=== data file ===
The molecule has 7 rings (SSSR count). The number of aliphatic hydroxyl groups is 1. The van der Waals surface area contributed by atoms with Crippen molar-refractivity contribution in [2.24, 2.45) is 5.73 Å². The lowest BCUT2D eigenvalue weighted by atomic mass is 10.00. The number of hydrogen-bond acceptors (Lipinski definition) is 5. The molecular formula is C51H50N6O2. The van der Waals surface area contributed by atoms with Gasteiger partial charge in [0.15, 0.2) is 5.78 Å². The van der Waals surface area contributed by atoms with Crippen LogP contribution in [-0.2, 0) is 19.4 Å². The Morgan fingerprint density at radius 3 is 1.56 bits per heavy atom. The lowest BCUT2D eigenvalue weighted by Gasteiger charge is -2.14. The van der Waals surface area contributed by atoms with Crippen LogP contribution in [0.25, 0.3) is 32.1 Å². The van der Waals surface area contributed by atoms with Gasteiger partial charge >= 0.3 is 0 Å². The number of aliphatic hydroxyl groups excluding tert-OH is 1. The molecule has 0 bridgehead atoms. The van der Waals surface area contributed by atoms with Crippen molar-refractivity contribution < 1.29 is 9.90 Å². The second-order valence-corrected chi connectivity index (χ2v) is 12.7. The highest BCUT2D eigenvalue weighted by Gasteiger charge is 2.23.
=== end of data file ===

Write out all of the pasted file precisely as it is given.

The molecule has 7 rings (SSSR count). The number of aliphatic hydroxyl groups is 1. The van der Waals surface area contributed by atoms with Crippen molar-refractivity contribution in [2.24, 2.45) is 5.73 Å². The lowest BCUT2D eigenvalue weighted by atomic mass is 10.00. The number of hydrogen-bond acceptors (Lipinski definition) is 5. The molecular formula is C51H50N6O2. The van der Waals surface area contributed by atoms with Gasteiger partial charge in [0.15, 0.2) is 5.78 Å². The van der Waals surface area contributed by atoms with Crippen LogP contribution in [-0.2, 0) is 19.4 Å². The Morgan fingerprint density at radius 3 is 1.56 bits per heavy atom. The lowest BCUT2D eigenvalue weighted by Gasteiger charge is -2.14. The van der Waals surface area contributed by atoms with Crippen LogP contribution in [0.25, 0.3) is 32.1 Å². The van der Waals surface area contributed by atoms with Gasteiger partial charge >= 0.3 is 0 Å². The number of aliphatic hydroxyl groups excluding tert-OH is 1. The molecule has 0 bridgehead atoms. The van der Waals surface area contributed by atoms with Crippen molar-refractivity contribution < 1.29 is 9.90 Å². The second-order valence-corrected chi connectivity index (χ2v) is 12.7. The highest BCUT2D eigenvalue weighted by Gasteiger charge is 2.23.